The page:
Masters Thesis

Long-term Ranging Patterns of Wild Gelada Monkeys ( Theropithecus Gelada) on an Intact Afro-alpine Grassland At Guassa, Ethiopia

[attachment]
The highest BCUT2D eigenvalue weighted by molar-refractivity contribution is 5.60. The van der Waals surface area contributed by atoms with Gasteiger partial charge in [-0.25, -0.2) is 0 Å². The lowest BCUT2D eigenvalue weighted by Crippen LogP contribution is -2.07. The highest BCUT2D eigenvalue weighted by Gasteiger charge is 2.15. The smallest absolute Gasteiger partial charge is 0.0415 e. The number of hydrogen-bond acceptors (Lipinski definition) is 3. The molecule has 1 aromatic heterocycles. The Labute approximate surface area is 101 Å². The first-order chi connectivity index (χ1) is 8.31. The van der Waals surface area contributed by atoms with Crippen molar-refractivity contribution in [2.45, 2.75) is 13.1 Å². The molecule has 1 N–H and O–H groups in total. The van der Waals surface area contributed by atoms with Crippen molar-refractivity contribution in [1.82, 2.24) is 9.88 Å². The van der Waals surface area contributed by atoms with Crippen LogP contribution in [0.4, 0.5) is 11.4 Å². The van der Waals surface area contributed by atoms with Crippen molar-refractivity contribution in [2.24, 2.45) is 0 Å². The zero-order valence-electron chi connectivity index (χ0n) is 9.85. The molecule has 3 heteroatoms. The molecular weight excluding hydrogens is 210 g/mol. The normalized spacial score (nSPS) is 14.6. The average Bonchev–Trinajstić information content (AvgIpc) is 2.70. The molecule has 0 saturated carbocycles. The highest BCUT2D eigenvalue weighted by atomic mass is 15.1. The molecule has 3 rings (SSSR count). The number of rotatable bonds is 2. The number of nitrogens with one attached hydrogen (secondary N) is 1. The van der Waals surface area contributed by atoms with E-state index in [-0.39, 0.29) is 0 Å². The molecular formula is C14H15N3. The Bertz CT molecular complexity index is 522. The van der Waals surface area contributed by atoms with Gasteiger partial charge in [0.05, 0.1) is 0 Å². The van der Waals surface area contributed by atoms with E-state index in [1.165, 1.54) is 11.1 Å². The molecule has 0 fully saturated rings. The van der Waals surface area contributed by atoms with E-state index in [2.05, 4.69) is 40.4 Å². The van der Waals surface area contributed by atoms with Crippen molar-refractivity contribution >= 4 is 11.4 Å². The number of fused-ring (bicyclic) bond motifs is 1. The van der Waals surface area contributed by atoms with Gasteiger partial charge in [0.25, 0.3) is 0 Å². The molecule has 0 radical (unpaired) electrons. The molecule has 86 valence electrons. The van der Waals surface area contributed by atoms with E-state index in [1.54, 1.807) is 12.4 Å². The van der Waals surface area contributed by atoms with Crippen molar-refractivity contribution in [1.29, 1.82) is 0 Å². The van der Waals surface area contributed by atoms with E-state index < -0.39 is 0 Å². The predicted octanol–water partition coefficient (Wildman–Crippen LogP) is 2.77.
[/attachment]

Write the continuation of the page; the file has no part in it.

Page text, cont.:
Long-term studies of animal ranging ecology are critical to understanding how animals utilize their habitat across space and time. Although gelada monkeys (Theropithecus gelada) inhabit an unusual, high altitude habitat that presents unique ecological challenges, no long-term studies of their ranging behavior have been conducted. To close this gap, I investigated the daily path length (DPL), annual home ranges (95%), and annual core areas (50%) of a band of ~220 wild gelada monkeys at Guassa, Ethiopia, from January 2007 to December 2011 (for total of n = 785 full-day follows). I estimated annual home ranges and core area using the fixed kernel reference (FK REF) and smoothed cross-validation (FK SCV) bandwidths, and the minimum convex polygon (MCP) method. Both annual home range (MCP - 2007: 5.9 km2 ; 2008: 8.6 km2 ; 2009: 9.2 km2 ; 2010: 11.5 km2 ; 2011: 11.6 km2 ) and core area increased over the 5-year study period. The MCP and FK REF generated broadly consistent, though slightly larger estimates that contained areas in which the geladas were never observed. All three methods omitted one to 19 sleeping sites from the home range depending on the year. Thus, neither the MCP nor fixed kernel estimators were more accurate than the other. Similarly, mean annual DPL (± SE m) increased over the study period (2007: 2,848±57 m; 2008: 3,339±65 m; 2009: 3,272±72 m; 2010: 3,835±80 m; 2011: 4,100±86 m). In general, the geladas showed remarkable variation in daily, monthly, and annual DPL. I also investigated the effects of movement across uneven topography on DPL, and I discuss the ecological implications of these findings. I compare the ranging behavior of geladas at Guassa to (a) geladas at other study sites, (b) to Papio (baboon) species, (c) to both terrestrial and arboreal primates, and (d) to grazing ungulates. The extensive interannual variability in ranging patterns in this study demonstrates the importance of longterm monitoring for wild nonhuman primates and its implications for conservation policy.


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